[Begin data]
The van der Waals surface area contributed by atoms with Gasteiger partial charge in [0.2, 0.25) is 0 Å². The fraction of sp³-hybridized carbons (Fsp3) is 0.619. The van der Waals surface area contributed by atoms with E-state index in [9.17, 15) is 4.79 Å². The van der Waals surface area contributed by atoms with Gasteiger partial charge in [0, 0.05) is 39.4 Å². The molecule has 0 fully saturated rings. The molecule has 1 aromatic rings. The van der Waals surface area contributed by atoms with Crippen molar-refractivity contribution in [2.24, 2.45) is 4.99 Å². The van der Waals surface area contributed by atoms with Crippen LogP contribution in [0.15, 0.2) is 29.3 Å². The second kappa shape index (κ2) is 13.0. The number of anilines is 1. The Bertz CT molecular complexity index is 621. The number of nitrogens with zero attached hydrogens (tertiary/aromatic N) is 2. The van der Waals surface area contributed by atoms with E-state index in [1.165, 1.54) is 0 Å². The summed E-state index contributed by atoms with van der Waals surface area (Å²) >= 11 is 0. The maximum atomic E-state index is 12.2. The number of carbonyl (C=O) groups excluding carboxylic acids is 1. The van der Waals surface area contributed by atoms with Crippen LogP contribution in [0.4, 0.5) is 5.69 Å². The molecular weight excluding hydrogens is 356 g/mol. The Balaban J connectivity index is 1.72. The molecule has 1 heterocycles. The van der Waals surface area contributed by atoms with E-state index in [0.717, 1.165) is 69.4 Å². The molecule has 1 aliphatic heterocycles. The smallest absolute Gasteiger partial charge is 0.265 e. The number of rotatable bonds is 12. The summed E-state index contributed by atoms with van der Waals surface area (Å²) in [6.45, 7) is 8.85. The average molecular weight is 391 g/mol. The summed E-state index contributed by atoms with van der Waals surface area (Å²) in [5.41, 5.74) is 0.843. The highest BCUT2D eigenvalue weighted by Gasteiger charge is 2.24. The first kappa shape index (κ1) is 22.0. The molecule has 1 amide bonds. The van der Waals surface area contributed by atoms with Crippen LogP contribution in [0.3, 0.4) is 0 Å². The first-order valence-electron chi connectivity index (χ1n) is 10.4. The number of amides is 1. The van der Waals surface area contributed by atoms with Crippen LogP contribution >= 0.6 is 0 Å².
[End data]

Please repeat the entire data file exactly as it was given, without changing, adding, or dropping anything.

The van der Waals surface area contributed by atoms with Gasteiger partial charge in [0.2, 0.25) is 0 Å². The fraction of sp³-hybridized carbons (Fsp3) is 0.619. The van der Waals surface area contributed by atoms with E-state index in [9.17, 15) is 4.79 Å². The van der Waals surface area contributed by atoms with Gasteiger partial charge in [0, 0.05) is 39.4 Å². The molecule has 0 fully saturated rings. The molecule has 1 aromatic rings. The van der Waals surface area contributed by atoms with Crippen molar-refractivity contribution in [2.24, 2.45) is 4.99 Å². The van der Waals surface area contributed by atoms with Crippen LogP contribution in [0.15, 0.2) is 29.3 Å². The second kappa shape index (κ2) is 13.0. The number of anilines is 1. The Bertz CT molecular complexity index is 621. The number of nitrogens with zero attached hydrogens (tertiary/aromatic N) is 2. The van der Waals surface area contributed by atoms with E-state index in [1.165, 1.54) is 0 Å². The summed E-state index contributed by atoms with van der Waals surface area (Å²) >= 11 is 0. The maximum atomic E-state index is 12.2. The number of carbonyl (C=O) groups excluding carboxylic acids is 1. The van der Waals surface area contributed by atoms with Crippen LogP contribution in [0.4, 0.5) is 5.69 Å². The molecular weight excluding hydrogens is 356 g/mol. The Balaban J connectivity index is 1.72. The molecule has 1 heterocycles. The van der Waals surface area contributed by atoms with E-state index in [0.717, 1.165) is 69.4 Å². The molecule has 1 aliphatic heterocycles. The smallest absolute Gasteiger partial charge is 0.265 e. The number of rotatable bonds is 12. The summed E-state index contributed by atoms with van der Waals surface area (Å²) in [6.45, 7) is 8.85. The average molecular weight is 391 g/mol. The summed E-state index contributed by atoms with van der Waals surface area (Å²) in [5.41, 5.74) is 0.843. The highest BCUT2D eigenvalue weighted by Gasteiger charge is 2.24. The first kappa shape index (κ1) is 22.0. The molecule has 1 amide bonds. The van der Waals surface area contributed by atoms with Crippen LogP contribution in [0.3, 0.4) is 0 Å². The first-order valence-electron chi connectivity index (χ1n) is 10.4. The number of amides is 1. The van der Waals surface area contributed by atoms with Crippen LogP contribution >= 0.6 is 0 Å².